If the venture is a Joint Venture (the entity that Swan Energy uses), there are two main roles that are important to understand.  The first role is the investor or participant.  The participant puts up money in exchange for Working Interest in the venture.

The second role is the managing venturer.  The managing venturer runs the day to day operations of the venture which may include, but is not limited to, forming the venture, managing the drilling and operations of each well, holding conference calls, handling any issues that may come up, and managing the financial aspect of the venture including payments on oil and gas revenues back to the participants based on revenues that are received from the production of each well.

In a Joint Venture, the participants have the control and make the decisions of Joint Venture.   The Managing Venturer then implements these decisions.  In fact, the participants can replace the Managing Venture with a simple majority vote.   As an example, the participants have the control to decided whether to cap a well or go to completion on a well. A lot of investors like this kind of oversight and control with their investments.

With any direct participation in oil and gas ventures comes risk.  There is always the possibility that once a well is drilled and tested that there is no oil or gas to be found. 

Swan Energy uses the Joint Venture structure to meet the objectives of the participants in our programs to:
  1. Provide cash distributions from operations
  2. Provide increased tax benefits
  3. Place control of the operations and management of the oil and gas program in the hands of the participants.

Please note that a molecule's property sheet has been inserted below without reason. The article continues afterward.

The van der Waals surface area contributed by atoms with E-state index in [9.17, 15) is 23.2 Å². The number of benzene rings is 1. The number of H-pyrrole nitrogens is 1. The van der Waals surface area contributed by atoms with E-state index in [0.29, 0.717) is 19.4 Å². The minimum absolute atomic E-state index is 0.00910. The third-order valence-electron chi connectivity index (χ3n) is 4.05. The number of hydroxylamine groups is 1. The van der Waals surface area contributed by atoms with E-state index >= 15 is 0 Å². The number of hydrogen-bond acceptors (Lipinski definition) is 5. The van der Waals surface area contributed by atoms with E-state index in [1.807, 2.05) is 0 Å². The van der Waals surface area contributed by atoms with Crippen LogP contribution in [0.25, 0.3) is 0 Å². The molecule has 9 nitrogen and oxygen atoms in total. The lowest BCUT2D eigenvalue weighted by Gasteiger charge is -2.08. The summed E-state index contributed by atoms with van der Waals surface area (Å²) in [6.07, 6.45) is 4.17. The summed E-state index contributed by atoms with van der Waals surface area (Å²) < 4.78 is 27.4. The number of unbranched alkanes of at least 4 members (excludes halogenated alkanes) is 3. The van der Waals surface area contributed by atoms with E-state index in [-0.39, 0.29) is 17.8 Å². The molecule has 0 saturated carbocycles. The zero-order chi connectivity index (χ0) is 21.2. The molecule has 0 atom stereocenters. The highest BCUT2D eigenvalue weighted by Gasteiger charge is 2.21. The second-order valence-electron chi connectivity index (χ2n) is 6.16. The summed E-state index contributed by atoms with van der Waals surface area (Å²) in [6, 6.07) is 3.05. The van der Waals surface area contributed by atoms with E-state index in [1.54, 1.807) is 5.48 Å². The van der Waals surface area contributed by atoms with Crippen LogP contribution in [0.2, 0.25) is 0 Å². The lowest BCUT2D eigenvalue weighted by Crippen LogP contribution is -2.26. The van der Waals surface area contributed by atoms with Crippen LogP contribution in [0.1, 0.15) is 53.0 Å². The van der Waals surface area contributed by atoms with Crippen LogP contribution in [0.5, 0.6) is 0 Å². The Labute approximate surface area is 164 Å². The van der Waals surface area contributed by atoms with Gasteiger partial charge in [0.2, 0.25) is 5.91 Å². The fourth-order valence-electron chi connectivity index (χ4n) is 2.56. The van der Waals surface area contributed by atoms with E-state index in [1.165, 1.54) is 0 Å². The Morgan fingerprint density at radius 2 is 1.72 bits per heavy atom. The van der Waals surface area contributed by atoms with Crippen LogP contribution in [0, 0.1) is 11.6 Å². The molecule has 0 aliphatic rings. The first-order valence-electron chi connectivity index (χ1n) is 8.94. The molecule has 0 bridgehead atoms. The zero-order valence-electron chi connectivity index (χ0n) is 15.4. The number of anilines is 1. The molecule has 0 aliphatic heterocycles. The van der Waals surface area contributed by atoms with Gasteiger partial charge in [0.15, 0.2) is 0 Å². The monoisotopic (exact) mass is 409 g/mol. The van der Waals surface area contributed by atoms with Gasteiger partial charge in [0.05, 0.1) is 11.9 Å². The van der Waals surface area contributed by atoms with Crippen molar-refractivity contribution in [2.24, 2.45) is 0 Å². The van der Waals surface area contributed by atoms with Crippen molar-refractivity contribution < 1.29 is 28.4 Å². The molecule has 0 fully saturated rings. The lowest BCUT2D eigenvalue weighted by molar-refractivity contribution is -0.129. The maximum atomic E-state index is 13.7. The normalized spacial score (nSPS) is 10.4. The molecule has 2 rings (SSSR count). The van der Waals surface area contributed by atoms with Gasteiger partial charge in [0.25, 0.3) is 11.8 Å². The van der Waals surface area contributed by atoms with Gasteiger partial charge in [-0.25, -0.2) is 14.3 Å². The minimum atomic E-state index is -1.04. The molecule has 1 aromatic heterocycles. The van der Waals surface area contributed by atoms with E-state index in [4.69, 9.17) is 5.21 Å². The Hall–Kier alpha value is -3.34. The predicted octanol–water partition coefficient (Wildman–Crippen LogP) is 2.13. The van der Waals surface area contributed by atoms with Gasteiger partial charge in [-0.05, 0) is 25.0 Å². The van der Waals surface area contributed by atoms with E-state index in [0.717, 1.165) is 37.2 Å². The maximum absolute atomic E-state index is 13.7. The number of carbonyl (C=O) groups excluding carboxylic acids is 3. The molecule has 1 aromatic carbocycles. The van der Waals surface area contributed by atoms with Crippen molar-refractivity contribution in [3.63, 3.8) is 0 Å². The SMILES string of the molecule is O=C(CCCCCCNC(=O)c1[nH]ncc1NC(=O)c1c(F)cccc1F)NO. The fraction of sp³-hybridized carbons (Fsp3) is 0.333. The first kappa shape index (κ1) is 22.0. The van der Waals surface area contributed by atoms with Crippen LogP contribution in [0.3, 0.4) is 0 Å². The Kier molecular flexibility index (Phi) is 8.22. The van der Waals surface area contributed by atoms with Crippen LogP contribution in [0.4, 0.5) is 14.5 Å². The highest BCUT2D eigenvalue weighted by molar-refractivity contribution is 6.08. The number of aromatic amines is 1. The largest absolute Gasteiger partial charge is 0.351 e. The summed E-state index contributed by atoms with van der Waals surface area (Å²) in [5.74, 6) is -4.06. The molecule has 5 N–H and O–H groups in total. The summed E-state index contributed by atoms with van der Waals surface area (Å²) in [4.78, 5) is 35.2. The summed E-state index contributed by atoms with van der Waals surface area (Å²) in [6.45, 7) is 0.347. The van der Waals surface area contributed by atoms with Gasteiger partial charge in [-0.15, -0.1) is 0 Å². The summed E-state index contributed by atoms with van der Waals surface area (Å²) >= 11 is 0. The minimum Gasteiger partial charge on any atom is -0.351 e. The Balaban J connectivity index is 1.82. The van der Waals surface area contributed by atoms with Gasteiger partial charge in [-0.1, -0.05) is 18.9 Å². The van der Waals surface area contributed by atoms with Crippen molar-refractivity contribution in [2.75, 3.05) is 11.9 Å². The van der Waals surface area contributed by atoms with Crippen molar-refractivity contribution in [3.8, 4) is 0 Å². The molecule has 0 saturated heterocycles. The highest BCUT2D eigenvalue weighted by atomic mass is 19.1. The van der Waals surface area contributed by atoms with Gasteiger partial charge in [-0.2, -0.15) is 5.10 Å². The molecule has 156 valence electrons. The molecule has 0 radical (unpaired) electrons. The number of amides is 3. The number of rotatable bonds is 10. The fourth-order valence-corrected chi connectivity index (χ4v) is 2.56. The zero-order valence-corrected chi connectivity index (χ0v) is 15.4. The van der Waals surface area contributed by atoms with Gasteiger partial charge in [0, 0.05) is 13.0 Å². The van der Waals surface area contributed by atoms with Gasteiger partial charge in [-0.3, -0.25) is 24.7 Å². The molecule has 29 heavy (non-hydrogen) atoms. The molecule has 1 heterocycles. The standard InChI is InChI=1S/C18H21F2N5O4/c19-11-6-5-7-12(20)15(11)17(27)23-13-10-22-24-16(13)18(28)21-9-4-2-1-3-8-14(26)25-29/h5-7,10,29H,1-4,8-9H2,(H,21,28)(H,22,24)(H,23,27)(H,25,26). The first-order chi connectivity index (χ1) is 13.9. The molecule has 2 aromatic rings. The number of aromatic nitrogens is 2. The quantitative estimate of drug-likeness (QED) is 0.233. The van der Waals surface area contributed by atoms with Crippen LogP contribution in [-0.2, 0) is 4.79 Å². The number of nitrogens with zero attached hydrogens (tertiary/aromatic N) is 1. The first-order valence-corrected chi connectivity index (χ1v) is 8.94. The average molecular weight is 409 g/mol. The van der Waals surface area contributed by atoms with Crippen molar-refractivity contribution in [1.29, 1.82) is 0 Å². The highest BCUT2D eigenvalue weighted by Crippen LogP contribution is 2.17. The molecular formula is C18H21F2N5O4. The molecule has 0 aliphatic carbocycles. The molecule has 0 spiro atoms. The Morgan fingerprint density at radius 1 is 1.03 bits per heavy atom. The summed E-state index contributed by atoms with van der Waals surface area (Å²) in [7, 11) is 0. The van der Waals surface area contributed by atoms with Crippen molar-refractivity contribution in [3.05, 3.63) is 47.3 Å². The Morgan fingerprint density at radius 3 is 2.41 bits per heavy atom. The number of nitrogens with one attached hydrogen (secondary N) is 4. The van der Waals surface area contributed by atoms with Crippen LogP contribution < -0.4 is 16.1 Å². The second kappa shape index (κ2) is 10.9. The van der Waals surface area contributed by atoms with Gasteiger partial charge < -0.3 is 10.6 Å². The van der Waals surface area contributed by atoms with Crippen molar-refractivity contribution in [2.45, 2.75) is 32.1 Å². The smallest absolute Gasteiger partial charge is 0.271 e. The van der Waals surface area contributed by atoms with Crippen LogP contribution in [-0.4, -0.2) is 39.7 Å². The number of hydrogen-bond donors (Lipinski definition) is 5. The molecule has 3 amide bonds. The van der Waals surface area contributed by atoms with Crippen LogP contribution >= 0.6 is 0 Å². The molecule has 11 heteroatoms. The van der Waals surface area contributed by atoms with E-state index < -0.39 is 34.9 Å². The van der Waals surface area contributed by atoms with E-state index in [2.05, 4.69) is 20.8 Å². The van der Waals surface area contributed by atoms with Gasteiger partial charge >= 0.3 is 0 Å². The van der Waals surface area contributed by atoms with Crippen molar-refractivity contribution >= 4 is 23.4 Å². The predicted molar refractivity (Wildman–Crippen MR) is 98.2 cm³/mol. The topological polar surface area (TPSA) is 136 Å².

With oil extraction costs between $8 to $10 per barrel and each barrel selling north of $80, Swan Energy believes that it does not take an engineer to figure out that the oil market is poised to see high profits that can be made at the source for independent investors by participating in oil wells directly.

Friday, February 4, 2011


Once again Washington is talking about cutting tax benefits to the oil and gas industry. Before any politician considers this he should take a close look at the positive effects the domestic oil and gas industry has on our economy inspired by the so called “tax loophole”.

According to a new report by PricewaterhouseCoopers (PwC), the U.S. oil and gas industry provides more then 9 million American jobs as well as significant economic contributions as employers and purchasers of American goods and services.

The PwC study reports that the oil and gas industry’s total value-added contribution to our national economy was more then $1 trillion in 2007 (the most recent year for the study).  That was 7.5% of the U.S. gross domestic product.  Over the last 3 years, the industry has seen significant growth.  I would estimate these numbers to grow at least 25% or higher in 2010.